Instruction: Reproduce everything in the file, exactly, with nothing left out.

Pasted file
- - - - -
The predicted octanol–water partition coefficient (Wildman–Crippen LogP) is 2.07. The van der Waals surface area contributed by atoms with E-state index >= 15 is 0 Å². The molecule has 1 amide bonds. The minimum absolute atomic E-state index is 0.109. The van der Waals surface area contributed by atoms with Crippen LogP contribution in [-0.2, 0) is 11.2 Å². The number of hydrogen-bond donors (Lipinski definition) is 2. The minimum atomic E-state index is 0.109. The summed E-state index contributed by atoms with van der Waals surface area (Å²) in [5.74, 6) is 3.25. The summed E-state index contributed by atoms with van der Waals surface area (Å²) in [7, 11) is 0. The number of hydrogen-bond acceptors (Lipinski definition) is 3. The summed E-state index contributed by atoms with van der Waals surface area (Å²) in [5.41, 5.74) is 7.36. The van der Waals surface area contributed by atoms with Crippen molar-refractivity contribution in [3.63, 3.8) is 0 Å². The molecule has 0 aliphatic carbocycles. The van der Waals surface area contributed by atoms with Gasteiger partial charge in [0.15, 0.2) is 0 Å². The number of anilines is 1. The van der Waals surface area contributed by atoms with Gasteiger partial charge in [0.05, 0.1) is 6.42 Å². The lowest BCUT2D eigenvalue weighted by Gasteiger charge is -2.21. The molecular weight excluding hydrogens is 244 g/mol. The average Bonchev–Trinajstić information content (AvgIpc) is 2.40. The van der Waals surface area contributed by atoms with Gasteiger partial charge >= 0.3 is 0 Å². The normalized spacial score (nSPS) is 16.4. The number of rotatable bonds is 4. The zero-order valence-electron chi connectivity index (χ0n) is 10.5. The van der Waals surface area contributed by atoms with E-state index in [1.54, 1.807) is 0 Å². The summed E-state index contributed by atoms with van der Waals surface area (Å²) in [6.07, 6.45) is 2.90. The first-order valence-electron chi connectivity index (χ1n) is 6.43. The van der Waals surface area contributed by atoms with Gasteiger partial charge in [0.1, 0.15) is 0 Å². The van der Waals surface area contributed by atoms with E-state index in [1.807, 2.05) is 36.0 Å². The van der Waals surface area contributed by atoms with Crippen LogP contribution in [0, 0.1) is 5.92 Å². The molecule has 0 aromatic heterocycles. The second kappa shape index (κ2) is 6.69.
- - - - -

The predicted octanol–water partition coefficient (Wildman–Crippen LogP) is 2.07. The van der Waals surface area contributed by atoms with E-state index >= 15 is 0 Å². The molecule has 1 amide bonds. The minimum absolute atomic E-state index is 0.109. The van der Waals surface area contributed by atoms with Crippen LogP contribution in [-0.2, 0) is 11.2 Å². The number of hydrogen-bond donors (Lipinski definition) is 2. The minimum atomic E-state index is 0.109. The summed E-state index contributed by atoms with van der Waals surface area (Å²) in [5.74, 6) is 3.25. The summed E-state index contributed by atoms with van der Waals surface area (Å²) in [7, 11) is 0. The number of hydrogen-bond acceptors (Lipinski definition) is 3. The summed E-state index contributed by atoms with van der Waals surface area (Å²) in [5.41, 5.74) is 7.36. The van der Waals surface area contributed by atoms with Crippen molar-refractivity contribution in [3.63, 3.8) is 0 Å². The molecule has 0 aliphatic carbocycles. The van der Waals surface area contributed by atoms with Gasteiger partial charge in [0.15, 0.2) is 0 Å². The number of anilines is 1. The van der Waals surface area contributed by atoms with Gasteiger partial charge in [0.05, 0.1) is 6.42 Å². The lowest BCUT2D eigenvalue weighted by Gasteiger charge is -2.21. The molecular weight excluding hydrogens is 244 g/mol. The average Bonchev–Trinajstić information content (AvgIpc) is 2.40. The van der Waals surface area contributed by atoms with Gasteiger partial charge >= 0.3 is 0 Å². The normalized spacial score (nSPS) is 16.4. The number of rotatable bonds is 4. The zero-order valence-electron chi connectivity index (χ0n) is 10.5. The van der Waals surface area contributed by atoms with E-state index in [1.54, 1.807) is 0 Å². The summed E-state index contributed by atoms with van der Waals surface area (Å²) in [6.07, 6.45) is 2.90. The first-order valence-electron chi connectivity index (χ1n) is 6.43. The van der Waals surface area contributed by atoms with Gasteiger partial charge in [0.1, 0.15) is 0 Å². The van der Waals surface area contributed by atoms with E-state index in [1.807, 2.05) is 36.0 Å². The van der Waals surface area contributed by atoms with Crippen LogP contribution in [0, 0.1) is 5.92 Å². The molecule has 0 aromatic heterocycles. The second kappa shape index (κ2) is 6.69.